Study: No Evidence Cell Phone Bans Reduce Crashes

A comprehensive study on distracted driving has found there is no conclusive evidence that hands-free cell phone use while driving is any less risky than hand-held cell phone use.

The study, which was commissioned by the non-profit Governors Highway Safety Association, and funded by State Farm Insurance, also found that there is no evidence that cell phone or texting bans have reduced crashes.

The findings come after nine states have imposed bans on hand-held cell phone use while driving, and 34 states have imposed texting bans for drivers behind the wheel. Despite the findings, The Governors Highway Safety Association does not recommend that restrictions on cell phone use or texting be lifted in any of the states where they presently exist.

But it does recommend that those 41 states which don't ban talking on a cell phone hold off on enacting new legislation.

The study offers often contradictory findings. For example, it found that drivers are frequently distracted by any number of factors ranging from eating, to talking to texting, perhaps as much as 50 percent of the time they spend behind the wheel.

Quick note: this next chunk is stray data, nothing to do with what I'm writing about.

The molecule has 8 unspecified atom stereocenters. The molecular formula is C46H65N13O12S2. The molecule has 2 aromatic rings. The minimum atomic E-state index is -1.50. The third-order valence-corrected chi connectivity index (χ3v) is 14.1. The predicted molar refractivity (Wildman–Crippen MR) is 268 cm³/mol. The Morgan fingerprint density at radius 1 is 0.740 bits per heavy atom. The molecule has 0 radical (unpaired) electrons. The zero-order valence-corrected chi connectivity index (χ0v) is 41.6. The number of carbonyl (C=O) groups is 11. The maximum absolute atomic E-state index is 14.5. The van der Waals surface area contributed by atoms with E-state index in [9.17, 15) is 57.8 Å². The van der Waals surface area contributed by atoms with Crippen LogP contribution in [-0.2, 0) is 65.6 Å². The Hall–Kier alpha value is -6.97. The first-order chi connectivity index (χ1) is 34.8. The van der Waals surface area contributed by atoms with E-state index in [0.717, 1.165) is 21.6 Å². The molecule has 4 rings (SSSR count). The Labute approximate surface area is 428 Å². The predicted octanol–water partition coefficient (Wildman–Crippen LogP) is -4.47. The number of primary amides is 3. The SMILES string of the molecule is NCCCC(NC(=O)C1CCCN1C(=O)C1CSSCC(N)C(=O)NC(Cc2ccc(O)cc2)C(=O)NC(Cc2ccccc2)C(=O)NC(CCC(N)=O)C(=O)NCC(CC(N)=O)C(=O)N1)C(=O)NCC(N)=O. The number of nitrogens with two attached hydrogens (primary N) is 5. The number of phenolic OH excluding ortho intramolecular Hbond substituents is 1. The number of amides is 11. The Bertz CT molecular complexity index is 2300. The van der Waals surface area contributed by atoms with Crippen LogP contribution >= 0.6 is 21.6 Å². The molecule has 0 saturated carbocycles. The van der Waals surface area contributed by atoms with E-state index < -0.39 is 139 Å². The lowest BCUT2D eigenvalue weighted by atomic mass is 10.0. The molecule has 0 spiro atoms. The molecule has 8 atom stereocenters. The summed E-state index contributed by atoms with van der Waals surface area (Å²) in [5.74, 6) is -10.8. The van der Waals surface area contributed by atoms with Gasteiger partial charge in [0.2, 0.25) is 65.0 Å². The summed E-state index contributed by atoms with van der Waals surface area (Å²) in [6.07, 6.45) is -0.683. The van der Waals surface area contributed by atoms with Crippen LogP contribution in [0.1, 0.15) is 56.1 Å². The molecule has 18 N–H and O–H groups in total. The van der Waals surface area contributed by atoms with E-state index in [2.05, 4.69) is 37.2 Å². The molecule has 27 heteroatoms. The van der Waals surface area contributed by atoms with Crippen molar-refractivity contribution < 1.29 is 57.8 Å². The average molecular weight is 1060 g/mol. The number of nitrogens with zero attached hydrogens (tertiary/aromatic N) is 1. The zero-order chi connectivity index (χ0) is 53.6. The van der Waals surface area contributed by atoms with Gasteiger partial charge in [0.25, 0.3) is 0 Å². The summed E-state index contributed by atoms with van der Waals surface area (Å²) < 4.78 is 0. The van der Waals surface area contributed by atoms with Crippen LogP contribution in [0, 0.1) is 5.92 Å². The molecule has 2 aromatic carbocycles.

But it also found that drivers adapt by paying more attention to driving -- and less to distractions -- when the road risk level increases. It also found that states should enforce existing distracted driving laws, but should consider that such enforcement takes away from other traffic enforcement efforts.

The study also documents the proliferation of cell phone use and texting among American motorists.

It found two-thirds of all motorists reported using a cell phone while driving, about one-third of them routinely. It also found that one-eighth of all drivers reported texting while driving, although observational studies during the daylight hours in 2009, show that only 1 percent of all drivers were observed to be texting.

The authors make a number of recommendations including enacting a total ban of cell phone use for novice drivers, as well as texting bans for all drivers.

It also suggests that greater use of highway engineering solutions, such as rumble strips and automotive technological innovations can reduce distracted driving accidents.